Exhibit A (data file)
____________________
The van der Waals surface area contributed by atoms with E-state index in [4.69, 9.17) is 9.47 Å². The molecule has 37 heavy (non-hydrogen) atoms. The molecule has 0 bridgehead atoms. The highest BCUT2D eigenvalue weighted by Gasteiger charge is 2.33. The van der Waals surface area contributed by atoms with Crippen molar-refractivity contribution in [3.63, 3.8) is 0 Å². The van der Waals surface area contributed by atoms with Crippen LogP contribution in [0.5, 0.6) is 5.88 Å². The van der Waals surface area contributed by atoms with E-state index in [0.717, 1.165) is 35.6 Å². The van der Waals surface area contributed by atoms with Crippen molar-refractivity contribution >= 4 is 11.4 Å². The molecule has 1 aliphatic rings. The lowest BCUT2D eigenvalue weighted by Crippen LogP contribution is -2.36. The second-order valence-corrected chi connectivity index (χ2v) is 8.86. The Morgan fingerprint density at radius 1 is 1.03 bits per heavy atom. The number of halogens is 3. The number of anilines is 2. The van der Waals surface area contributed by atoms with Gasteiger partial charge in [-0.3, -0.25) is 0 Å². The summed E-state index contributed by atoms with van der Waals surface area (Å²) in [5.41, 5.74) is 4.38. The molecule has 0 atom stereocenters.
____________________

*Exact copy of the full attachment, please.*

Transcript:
The van der Waals surface area contributed by atoms with E-state index in [4.69, 9.17) is 9.47 Å². The molecule has 37 heavy (non-hydrogen) atoms. The molecule has 0 bridgehead atoms. The highest BCUT2D eigenvalue weighted by Gasteiger charge is 2.33. The van der Waals surface area contributed by atoms with Crippen molar-refractivity contribution in [3.63, 3.8) is 0 Å². The van der Waals surface area contributed by atoms with Crippen LogP contribution in [0.5, 0.6) is 5.88 Å². The van der Waals surface area contributed by atoms with E-state index in [0.717, 1.165) is 35.6 Å². The van der Waals surface area contributed by atoms with Crippen molar-refractivity contribution >= 4 is 11.4 Å². The molecule has 1 aliphatic rings. The lowest BCUT2D eigenvalue weighted by Crippen LogP contribution is -2.36. The second-order valence-corrected chi connectivity index (χ2v) is 8.86. The Morgan fingerprint density at radius 1 is 1.03 bits per heavy atom. The number of halogens is 3. The number of anilines is 2. The van der Waals surface area contributed by atoms with Gasteiger partial charge in [-0.3, -0.25) is 0 Å². The summed E-state index contributed by atoms with van der Waals surface area (Å²) in [5.41, 5.74) is 4.38. The molecule has 0 atom stereocenters.